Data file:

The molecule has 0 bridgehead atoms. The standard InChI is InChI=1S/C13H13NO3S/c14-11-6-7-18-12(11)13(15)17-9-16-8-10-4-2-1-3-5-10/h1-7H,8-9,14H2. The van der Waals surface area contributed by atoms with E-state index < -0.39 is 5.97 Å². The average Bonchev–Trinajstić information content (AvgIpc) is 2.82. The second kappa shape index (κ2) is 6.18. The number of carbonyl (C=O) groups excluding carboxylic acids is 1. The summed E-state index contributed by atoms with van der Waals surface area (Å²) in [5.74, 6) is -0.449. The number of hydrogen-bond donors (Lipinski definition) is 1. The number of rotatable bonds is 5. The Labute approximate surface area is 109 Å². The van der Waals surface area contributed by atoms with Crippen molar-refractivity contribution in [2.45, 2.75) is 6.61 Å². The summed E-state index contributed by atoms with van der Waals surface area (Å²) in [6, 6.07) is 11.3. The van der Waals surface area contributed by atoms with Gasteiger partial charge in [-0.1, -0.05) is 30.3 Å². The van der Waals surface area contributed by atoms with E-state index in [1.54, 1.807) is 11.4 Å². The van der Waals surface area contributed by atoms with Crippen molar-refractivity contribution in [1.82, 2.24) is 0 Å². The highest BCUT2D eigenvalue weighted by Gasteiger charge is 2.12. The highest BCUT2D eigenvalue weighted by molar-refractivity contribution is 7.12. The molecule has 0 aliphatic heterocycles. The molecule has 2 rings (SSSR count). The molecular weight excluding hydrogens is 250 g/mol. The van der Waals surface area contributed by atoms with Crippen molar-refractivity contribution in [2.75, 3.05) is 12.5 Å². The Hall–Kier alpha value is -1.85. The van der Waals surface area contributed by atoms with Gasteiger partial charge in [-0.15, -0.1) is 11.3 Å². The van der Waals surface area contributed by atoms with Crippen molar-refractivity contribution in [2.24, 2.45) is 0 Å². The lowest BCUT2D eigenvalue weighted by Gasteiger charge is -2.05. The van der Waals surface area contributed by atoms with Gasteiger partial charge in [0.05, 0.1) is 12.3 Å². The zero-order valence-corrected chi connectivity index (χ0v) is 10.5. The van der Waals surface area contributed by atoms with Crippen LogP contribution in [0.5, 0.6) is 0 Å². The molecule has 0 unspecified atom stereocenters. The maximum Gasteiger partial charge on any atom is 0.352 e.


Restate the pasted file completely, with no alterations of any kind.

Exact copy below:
The molecule has 0 bridgehead atoms. The standard InChI is InChI=1S/C13H13NO3S/c14-11-6-7-18-12(11)13(15)17-9-16-8-10-4-2-1-3-5-10/h1-7H,8-9,14H2. The van der Waals surface area contributed by atoms with E-state index < -0.39 is 5.97 Å². The average Bonchev–Trinajstić information content (AvgIpc) is 2.82. The second kappa shape index (κ2) is 6.18. The number of carbonyl (C=O) groups excluding carboxylic acids is 1. The summed E-state index contributed by atoms with van der Waals surface area (Å²) in [5.74, 6) is -0.449. The number of hydrogen-bond donors (Lipinski definition) is 1. The number of rotatable bonds is 5. The Labute approximate surface area is 109 Å². The van der Waals surface area contributed by atoms with Crippen molar-refractivity contribution in [2.45, 2.75) is 6.61 Å². The summed E-state index contributed by atoms with van der Waals surface area (Å²) in [6, 6.07) is 11.3. The van der Waals surface area contributed by atoms with Gasteiger partial charge in [-0.1, -0.05) is 30.3 Å². The van der Waals surface area contributed by atoms with E-state index in [1.54, 1.807) is 11.4 Å². The van der Waals surface area contributed by atoms with Crippen molar-refractivity contribution in [1.82, 2.24) is 0 Å². The highest BCUT2D eigenvalue weighted by Gasteiger charge is 2.12. The highest BCUT2D eigenvalue weighted by molar-refractivity contribution is 7.12. The molecule has 0 aliphatic heterocycles. The molecule has 2 rings (SSSR count). The molecular weight excluding hydrogens is 250 g/mol. The van der Waals surface area contributed by atoms with Crippen molar-refractivity contribution in [2.75, 3.05) is 12.5 Å². The Hall–Kier alpha value is -1.85. The van der Waals surface area contributed by atoms with Gasteiger partial charge in [-0.15, -0.1) is 11.3 Å². The van der Waals surface area contributed by atoms with Crippen molar-refractivity contribution in [2.24, 2.45) is 0 Å². The lowest BCUT2D eigenvalue weighted by Gasteiger charge is -2.05. The van der Waals surface area contributed by atoms with Gasteiger partial charge in [0.05, 0.1) is 12.3 Å². The zero-order valence-corrected chi connectivity index (χ0v) is 10.5. The van der Waals surface area contributed by atoms with Crippen LogP contribution in [0.5, 0.6) is 0 Å². The molecule has 0 unspecified atom stereocenters. The maximum Gasteiger partial charge on any atom is 0.352 e.